Timing is everything in fireworks. With each shell he makes, Datres carefully measures and arranges the ingredients to produce a calculated pattern in the sky. He wraps the whole shell in glued paper and string, securing it against the force of the explosion that will send it flying. “I once put together a shell for a competition,” he says, ›that took me sixty hours to construct. It went off in twelve seconds.”
Mixing the volatile flash powder that gives salutes their bang is the most dangerous task in any fireworks firm. At Legion it’s carried out on humid days in the spring and fall to minimize the threat from static electricity. “We realize the danger,” Coluccio says. “That’s why we’re conscious of safety every minute we’re working.”
In their beginnings fireworks were not the center of a spectacle. They served as theatrical effects during pageants involving dragons, giants, and enchanted islands. The Italians, who first developed fireworks in Europe and have maintained an affinity for the art ever since, built elaborate facades—called temples or machines— whose porticoes and columns served as backdrops for the pyrotechnic fountains, rockets, and Roman candles that illuminated saints’ days or other religious festivals.
The eighteenth century ushered in the golden age of classical fireworks. In the early 1700s the Ruggieri brothers, whose name would become synonymous with the craft, moved from their native Bologna to France and became fire masters to the court of Louis XV, mounting increasingly opulent spectacles at Versailles. During his sojourn in Paris, Thomas Jefferson saw displays mounted by the Ruggieris.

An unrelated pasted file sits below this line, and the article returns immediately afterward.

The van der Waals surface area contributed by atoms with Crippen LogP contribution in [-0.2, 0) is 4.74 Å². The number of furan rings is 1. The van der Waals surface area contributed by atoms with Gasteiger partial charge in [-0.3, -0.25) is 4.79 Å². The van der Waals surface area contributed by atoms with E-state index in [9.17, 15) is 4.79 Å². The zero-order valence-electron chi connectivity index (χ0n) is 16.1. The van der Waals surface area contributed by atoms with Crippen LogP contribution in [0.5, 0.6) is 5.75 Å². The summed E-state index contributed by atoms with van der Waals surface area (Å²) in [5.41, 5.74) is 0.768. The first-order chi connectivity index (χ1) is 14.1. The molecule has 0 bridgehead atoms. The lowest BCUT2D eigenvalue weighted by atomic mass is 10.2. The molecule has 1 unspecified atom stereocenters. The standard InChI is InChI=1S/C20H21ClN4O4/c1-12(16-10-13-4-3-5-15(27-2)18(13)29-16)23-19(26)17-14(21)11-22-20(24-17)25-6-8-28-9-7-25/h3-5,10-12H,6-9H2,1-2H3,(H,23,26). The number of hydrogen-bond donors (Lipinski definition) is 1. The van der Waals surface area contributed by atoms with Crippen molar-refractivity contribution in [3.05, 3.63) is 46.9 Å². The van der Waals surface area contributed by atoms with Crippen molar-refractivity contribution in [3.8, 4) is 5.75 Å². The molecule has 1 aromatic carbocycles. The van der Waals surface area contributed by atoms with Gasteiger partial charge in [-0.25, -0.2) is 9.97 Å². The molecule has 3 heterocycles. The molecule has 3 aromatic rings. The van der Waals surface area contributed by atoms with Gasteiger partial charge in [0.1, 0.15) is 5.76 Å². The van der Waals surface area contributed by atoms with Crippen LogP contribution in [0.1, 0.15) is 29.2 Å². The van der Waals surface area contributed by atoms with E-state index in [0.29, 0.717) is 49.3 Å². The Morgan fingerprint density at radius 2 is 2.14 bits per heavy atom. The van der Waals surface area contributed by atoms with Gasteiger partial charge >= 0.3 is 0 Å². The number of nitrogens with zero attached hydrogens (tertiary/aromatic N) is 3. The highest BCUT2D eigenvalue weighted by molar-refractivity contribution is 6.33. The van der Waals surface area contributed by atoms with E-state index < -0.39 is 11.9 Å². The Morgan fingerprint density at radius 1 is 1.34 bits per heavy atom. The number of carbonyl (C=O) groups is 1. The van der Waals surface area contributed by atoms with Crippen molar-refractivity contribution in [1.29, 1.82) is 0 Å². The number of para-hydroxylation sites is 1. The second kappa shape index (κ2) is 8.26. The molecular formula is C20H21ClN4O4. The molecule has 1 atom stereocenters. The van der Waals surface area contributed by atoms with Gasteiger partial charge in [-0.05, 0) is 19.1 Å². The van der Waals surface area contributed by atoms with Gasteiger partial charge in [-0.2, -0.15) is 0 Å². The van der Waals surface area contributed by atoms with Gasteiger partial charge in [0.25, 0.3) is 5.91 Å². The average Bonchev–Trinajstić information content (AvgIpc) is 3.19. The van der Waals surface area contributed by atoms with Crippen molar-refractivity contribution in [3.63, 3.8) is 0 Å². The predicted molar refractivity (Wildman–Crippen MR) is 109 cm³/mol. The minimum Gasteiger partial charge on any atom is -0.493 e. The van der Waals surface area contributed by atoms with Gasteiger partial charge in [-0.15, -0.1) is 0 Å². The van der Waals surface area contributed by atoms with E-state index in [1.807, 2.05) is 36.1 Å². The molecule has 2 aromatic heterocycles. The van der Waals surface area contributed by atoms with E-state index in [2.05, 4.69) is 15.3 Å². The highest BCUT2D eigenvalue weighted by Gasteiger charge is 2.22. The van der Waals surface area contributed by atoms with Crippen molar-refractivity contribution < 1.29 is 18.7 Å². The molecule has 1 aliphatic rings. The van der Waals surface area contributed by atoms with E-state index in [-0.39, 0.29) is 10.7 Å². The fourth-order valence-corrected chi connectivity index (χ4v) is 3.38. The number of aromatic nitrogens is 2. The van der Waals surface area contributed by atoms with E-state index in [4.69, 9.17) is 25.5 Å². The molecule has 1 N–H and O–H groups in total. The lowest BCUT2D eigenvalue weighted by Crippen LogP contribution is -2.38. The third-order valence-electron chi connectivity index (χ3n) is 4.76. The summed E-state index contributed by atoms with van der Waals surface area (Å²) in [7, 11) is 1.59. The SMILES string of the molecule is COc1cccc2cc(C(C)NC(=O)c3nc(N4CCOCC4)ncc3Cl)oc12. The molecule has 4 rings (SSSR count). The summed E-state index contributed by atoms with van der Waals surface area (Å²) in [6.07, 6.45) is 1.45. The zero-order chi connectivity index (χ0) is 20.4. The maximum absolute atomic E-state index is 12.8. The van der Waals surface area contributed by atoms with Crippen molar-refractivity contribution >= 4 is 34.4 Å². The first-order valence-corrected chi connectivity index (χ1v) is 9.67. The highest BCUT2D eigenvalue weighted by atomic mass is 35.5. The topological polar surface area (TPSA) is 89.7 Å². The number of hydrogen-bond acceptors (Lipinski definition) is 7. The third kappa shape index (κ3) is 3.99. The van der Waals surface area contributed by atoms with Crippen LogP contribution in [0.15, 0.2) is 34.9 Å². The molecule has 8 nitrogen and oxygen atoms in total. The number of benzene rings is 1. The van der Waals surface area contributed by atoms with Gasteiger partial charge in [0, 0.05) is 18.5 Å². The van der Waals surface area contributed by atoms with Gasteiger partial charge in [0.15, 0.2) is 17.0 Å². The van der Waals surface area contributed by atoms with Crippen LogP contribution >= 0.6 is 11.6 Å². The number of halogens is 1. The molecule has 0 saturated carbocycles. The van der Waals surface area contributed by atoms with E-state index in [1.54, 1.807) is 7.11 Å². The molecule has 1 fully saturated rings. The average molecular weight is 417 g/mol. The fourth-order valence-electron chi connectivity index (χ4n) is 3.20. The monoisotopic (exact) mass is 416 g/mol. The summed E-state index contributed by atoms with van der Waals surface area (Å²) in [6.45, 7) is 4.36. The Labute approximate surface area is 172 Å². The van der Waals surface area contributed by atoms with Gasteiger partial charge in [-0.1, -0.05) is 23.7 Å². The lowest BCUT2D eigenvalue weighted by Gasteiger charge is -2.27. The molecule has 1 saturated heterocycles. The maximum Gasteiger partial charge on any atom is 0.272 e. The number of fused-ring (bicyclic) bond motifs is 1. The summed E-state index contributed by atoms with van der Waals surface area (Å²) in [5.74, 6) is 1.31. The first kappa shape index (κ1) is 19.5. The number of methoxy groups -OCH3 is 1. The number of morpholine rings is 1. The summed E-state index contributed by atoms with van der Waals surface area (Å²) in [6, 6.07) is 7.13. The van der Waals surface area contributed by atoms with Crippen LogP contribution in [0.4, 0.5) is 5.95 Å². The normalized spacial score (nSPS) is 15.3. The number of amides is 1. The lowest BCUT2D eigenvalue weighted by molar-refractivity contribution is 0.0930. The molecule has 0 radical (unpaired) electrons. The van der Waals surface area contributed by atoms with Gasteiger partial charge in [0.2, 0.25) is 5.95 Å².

Fireworks arrived in America as early as 1608, when Capt. John Smith “fired a few rockets” to impress the natives during the difficult days of the Jamestown colony. At the time of the Revolution John Adams, in a letter to his wife, predicted that the signing of the Declaration of Independence would be celebrated with “bonfires and illuminations from this time forward forevermore.” While “illuminations” is sometimes taken to mean fireworks, it’s more likely that he was referring to the custom, before streetlights were common, of illuminating buildings and public squares with candles in windows and on walls. But pyrotechnics soon did become a Fourth of July institution. Skyrockets filled the air over Newport in 1781, and Boston put on its first full-scale Independence Day fireworks display in 1805.
By the end of the 1700s most of the effects we see today were in common use. In the air, shells, known in those days as balloons, burst into patterns of fire, sparks, and darting “fisgigs.” Many types of rockets soared skyward, including the caduceus, which left behind a spiral trail. On the ground, fire masters set off fountains, suns, and trees of flame. Spectators also witnessed rockets that leaped in and out of the water like dolphins and wheels that metamorphosed through fifteen patterns. An early treatise gives directions for producing “silver and gold raine” by filling thousands of goose quills with powder and packing them into the head of a rocket.
What classical fireworks lacked was color. Granulated charcoal left a trail of lingering orange sparks. Iron filings glowed white. Chemical additions like amber could tint flames with pastels, but the deep and varied colors that we enjoy today were unknown.